In The Protestant Ethic and the Spirit of Capitalism, Max Weber writes that it should be taught "in the kindergarten of cultural history" that capitalism is not synonymous with greed for gain. The impulse to acquire as much money as possible, he points out, has always existed in every society and among all types of people. Indeed, capitalism restrains and tempers this irrational impulse, turning it into something socially useful.
The basis of capitalism, according to Weber, is the free and peaceful exchange of goods, conducted with the expectation of profit. This type of exchange has always occurred, but as a series of individual undertakings by merchants, not as a cohesive economic system forming the basis of a society. Only in modern times has the West developed a new form of capitalism based on the organization of free labor.
Weber identifies three key elements in the development of modern Western capitalism at the end of the nineteenth and the beginning of the twentieth century. One is "industrial organization, attuned to a regular market, and neither to political nor irrationally speculative opportunities for profit." Another is the spatial separation of business from the household, while the third is a rational system of book-keeping. These organizational innovations have allowed capitalism to function as a complex system and become the theoretical and practical basis for entire societies rather than the occasional activity of certain individuals.
In Max Weber’s The Protestant Ethic and the Spirit of Capitalism, he defines capitalism as more than an impulse to accumulation of wealth. Weber’s interest in capitalism is primarily in its ethical and cultural value rather than its traditional understanding. He defines capitalism as an unavoidable result of Europe’s historical progress and says that there is no way to revert back to the patriarchal structures and values.
Weber narrows his definition of capitalism by associating it with peaceful free exchange, not with unequivocal force. As such, rationality in the development of a monetary system and the use of balances is part of capitalism. Furthermore, in his script, Weber centers on the political, economic, and religious constructs that molded Western Capitalism. He begins by dismissing the notion on capitalism as an aspiration for gaining profit. In his opinion, this aspiration is unrelated to capitalism since it is associated with all people of all types and classes.
As a result of the complexities of the social and political structures and the spiritual information of the Reformation era, the author works towards establishing a relationship between specific positions of the existing models of religious beliefs and professional ethics. Consequently, Weber believes that this can make out the significance of religion on the advancement of material culture.
Weber’s major work The Protestant Ethic and the Spirit of Capitalism (1905), highlights the Weber's skepticism toward modernity. He argues that the Protestant faith and the Calvinist belief in “calling,” or predestination, set the stage for the emergence of the capitalist spirit. The motivation of capitalists and the spirit of capitalism is modernity itself—the modern culture (“Kultur”) and code of values that, in the 20th century, went from being religious and personal to atheistic and impersonal. Society was no longer dominated by moral absolutes, as what was “right and wrong” for the individual was, in Weber’s estimation, in the midst of breakdown.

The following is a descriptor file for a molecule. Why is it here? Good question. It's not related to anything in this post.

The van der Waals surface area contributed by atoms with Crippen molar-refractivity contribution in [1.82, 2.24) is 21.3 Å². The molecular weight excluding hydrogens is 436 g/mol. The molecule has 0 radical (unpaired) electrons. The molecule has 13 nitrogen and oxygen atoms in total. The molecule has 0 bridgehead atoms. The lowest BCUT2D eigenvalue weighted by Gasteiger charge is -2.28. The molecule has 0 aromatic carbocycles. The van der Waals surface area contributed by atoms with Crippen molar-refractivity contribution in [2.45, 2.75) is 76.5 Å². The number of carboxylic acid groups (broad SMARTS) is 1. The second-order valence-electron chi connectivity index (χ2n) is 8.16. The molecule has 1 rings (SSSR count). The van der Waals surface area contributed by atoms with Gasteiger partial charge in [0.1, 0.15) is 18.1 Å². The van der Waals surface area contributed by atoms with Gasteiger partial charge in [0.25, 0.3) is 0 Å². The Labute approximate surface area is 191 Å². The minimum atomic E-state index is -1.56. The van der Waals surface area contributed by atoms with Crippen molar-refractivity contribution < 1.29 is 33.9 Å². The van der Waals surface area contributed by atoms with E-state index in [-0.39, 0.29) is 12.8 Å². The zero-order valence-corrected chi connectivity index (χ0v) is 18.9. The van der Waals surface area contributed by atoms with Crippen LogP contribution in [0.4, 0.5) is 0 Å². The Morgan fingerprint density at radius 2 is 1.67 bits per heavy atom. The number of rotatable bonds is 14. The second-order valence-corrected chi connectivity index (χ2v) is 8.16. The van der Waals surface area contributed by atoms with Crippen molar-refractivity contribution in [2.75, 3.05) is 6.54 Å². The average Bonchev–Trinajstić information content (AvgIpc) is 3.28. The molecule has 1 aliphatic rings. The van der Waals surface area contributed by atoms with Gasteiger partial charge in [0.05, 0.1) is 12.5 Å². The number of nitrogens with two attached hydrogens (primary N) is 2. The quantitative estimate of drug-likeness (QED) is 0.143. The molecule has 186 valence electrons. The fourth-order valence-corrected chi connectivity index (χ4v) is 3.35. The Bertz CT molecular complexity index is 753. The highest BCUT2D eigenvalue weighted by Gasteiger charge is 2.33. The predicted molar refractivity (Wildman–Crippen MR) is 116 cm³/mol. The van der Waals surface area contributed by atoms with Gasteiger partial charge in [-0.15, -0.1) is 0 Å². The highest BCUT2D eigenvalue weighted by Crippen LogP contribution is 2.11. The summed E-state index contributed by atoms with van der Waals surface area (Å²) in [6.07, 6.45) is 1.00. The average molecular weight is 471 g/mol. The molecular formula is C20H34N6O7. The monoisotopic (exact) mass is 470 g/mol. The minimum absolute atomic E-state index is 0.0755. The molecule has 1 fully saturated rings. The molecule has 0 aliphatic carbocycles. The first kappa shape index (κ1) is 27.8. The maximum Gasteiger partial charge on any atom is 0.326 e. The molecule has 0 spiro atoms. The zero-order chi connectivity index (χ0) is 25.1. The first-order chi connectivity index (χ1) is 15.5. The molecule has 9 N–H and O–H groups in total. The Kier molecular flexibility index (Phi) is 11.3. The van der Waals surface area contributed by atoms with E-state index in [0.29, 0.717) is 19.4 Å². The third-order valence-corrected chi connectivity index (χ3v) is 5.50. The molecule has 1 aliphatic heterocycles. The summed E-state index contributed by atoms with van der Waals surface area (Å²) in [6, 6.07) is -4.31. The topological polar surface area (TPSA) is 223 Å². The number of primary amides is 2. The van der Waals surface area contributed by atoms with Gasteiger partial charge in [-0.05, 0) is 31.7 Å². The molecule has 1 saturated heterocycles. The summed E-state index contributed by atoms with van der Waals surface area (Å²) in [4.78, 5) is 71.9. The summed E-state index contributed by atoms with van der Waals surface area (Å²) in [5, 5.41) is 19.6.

In contrast to religion and ethics, “social” values were determined in light of individual wants, and "correct" behavior began to lay in the observance of correct procedures (much like a machine) rather than an upright spiritual constitution. The modern realities of numbers, market forces, and technology meant less emphasis on universally shared values and more emphasis on output—that is, work. As work became seen as the “new religion” (described by Weber as “an absolute end in itself”), it was clear that the modern “ethic” was entrepreneurial in spirit and linked to labour. Capitalism saw individuals go from wanting the greatest good for self and others to making as much money as possible—and largely for selfish reasons.
Weber defines capitalism as follows:
Where we find property is an object of trade and is utilized by individuals for profit-making enterprise in a market economy, there we have capitalism.
But Weber was not as interested in analyzing the economic aspects of capitalism as he was its cultural underpinnings. In fact, that is, in a way, Weber's point in his most famous treatment of the subject, The Protestant Ethic and the Spirit of Capitalism. There, he argued that capitalism was the product of material conditions, conscious decisions, and cultural changes. Weber locates the cultural origins of capitalism in the emergence of Protestantism, with its emphasis on "callings" which sanctified work. Protestantism also carried with it a certain asceticism which encouraged successful businessmen to invest earnings back into their businesses as capital rather than spending money on finery. Over time, Protestants came to view work, and material success, as a function of spiritual worth. Over time, this spirit, Weber argues, became "demystified," or disconnected from its religious origins. Thus was born modern capitalism, in which one's worth is calculated by earnings potential, and the emphasis on frugality mutates into rationalization, organization, and bookkeeping. Work becomes not so much an expression of piety, but rather a way of surviving within a system which they could not escape or transcend. Accordingly, Weber characterized modern rational capitalism as an "iron cage."